First of all, server log analysis required website owners to have access to their server log files, and to know how to manage that data and interpret it. Hit counters introduced a way to automatically send the data to somebody else to analyze. Because the hit counter images were hosted on a website owned by the people who made the hit counter, the HTTP requests for these images ended up in their server logs. The data was now successfully being gathered, stored, and interpreted by a third party.
Second, a website owner did not need to know what they were doing to read a hit counter. They might misinterpret the data, or miss a lot of its nuance, but it was clear what a hit counter was at least supposed to estimate: how many times people have visited this website. Most of the time this was not useful data, but it made many an amateur feel like they were part of the World Wide Web. And when their site did experience a relative surge in traffic, they had a means to discover it.
Hit counters were a primitive example of web page tagging, which is a technique employed by most analytics software today. In field biology, tagging is when an animal is outfitted with a chip, which can be monitored remotely as a means of tracking the animal. Web analytics tagging is similar. The “tag” is a file — the images in a hit counter script, for example — embedded in the web page’s html. When someone HTTP requests a page, they also HTTP request the tag, sending data about the user and the request to whomever is collecting the data for analysis.
In the late 1990s, tagging-based analytics companies started to proliferate. Some of these sold software similar to the old server log analytics packages: they used tags to track user behavior, but sent this data to a client-hosted and client-managed database. More common, though, were web-hosted-tag-based analytics solutions — which stored your data in a web-hosted database, owned and managed by the analytics company. This was a much cheaper and easier-to-implement solution for the rapidly growing number of smaller tech companies.
These new, hosted analytics solutions included: Omniture, WebSideStory, and Sawmill. Their solutions also tended to come with simpler, less-technical interfaces, as analytics itself was undergoing a metamorphosis.
“Marketers [were] starting [to think] of ways they could use this data if they had better access to Web analytics,” ClickZ chronicles. But, starting out, they usually didn’t know what questions to ask, or how to answer them. Their companies’ understaffed IT departments often ran out of the resources and patience it took to help them. These new tagging-based analytics tools took the reliance off of IT, the servers, and log file processing. From ClickZ:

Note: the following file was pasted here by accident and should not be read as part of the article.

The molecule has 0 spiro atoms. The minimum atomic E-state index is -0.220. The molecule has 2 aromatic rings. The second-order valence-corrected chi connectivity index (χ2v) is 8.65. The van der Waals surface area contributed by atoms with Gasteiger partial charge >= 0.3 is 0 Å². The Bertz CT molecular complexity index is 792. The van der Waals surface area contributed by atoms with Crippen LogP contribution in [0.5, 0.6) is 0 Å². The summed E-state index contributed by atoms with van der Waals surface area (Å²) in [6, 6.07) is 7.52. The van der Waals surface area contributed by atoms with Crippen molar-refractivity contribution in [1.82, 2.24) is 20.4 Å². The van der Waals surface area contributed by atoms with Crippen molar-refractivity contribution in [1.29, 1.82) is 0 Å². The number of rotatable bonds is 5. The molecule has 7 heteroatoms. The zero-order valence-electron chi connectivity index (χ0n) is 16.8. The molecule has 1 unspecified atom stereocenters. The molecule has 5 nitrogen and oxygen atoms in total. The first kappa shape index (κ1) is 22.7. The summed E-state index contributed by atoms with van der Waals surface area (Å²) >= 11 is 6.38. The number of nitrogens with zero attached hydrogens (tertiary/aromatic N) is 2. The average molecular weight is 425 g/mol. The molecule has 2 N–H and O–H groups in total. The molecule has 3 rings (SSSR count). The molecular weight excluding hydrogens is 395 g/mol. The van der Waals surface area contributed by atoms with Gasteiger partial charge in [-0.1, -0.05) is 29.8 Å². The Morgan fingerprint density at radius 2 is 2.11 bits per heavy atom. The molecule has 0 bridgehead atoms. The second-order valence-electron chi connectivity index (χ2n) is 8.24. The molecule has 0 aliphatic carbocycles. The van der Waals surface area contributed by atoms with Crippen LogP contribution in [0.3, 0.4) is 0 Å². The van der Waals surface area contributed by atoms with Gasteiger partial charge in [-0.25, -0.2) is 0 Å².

Suddenly interested marketers could go to one of those companies, have some basic tags placed on the site, and get more accurate data. It looked like all the issues were solved, and [marketing departments] could finally get the information they needed — still rarely tied to overall business goals, but a step in the right direction.”
Google Analytics Buys Urchin, and a New Era is Born
One of the best and biggest of the companies providing server log solutions was Urchin. Back when some companies took 24 hours to parse their server logs, the first version of Urchin’s software could do it in 15 minutes. This gave them a huge advantage. Some of their first customers were major web hosts, which meant that soon they were the standard analytics solution for anybody who used those hosts. This included NBC, NASA, AT&T and about one fifth of the Fortune 500. In addition to their client-hosted server log software, Urchin, they also offered a web-hosted tag-based analytics program, Urchin On Demand.
Seeing the trend towards less-technical analytics users, the Urchin team strove to develop software that was powerful, but still usable by non-programmers or statisticians. One of the founders has said in an interview,
[Urchin’s] value was to democratize the web feeling, trying to make something complex really easy to use.”
In 2004, Google representatives approached the Urchin team at a trade show. Months later, in 2005, the acquisition was announced for a rumored $30 million. Most of the founders became executives at Google, and Urchin On Demand became Google Analytics.
Google proceed to build Google Analytics out into the most widely-used analytics solution in the world. And they proceeded to let Urchin, the client-hosted server log solution, languish. Many an Urchin customer cried foul. Others observed that there was a clear trend away from server log analytics solutions, in general.
That was a blow to any company invested in the client-hosted Urchin solution. But Google’s focus on Google Analytics ended up working out for them — they’re far and away the market leader in the Analytics and Tracking industry. According to BuiltWith.com, almost 28 million active websites use Google Analytics. New Relic is its nearest competitor, trailing far behind with under 1 million active websites.
Yesterday, Pageviews; Today, Events
But even Google Analytics still placed a strong emphasis on everybody’s favorite vanity metric: page views. This powerful technology was being employed to answer the question: “How many people are looking at my website?” In some sense they were glorified hit counters.
The future of analytics was yet to come, and, catalyzed by the rise of mobile analytics, it would move far beyond page views. The next step in the evolution of analytics was on its way: event tracking. Unlike the early days of web analytics, we would soon see a shift from pageview-centric website analytics, to event-centric product analytics.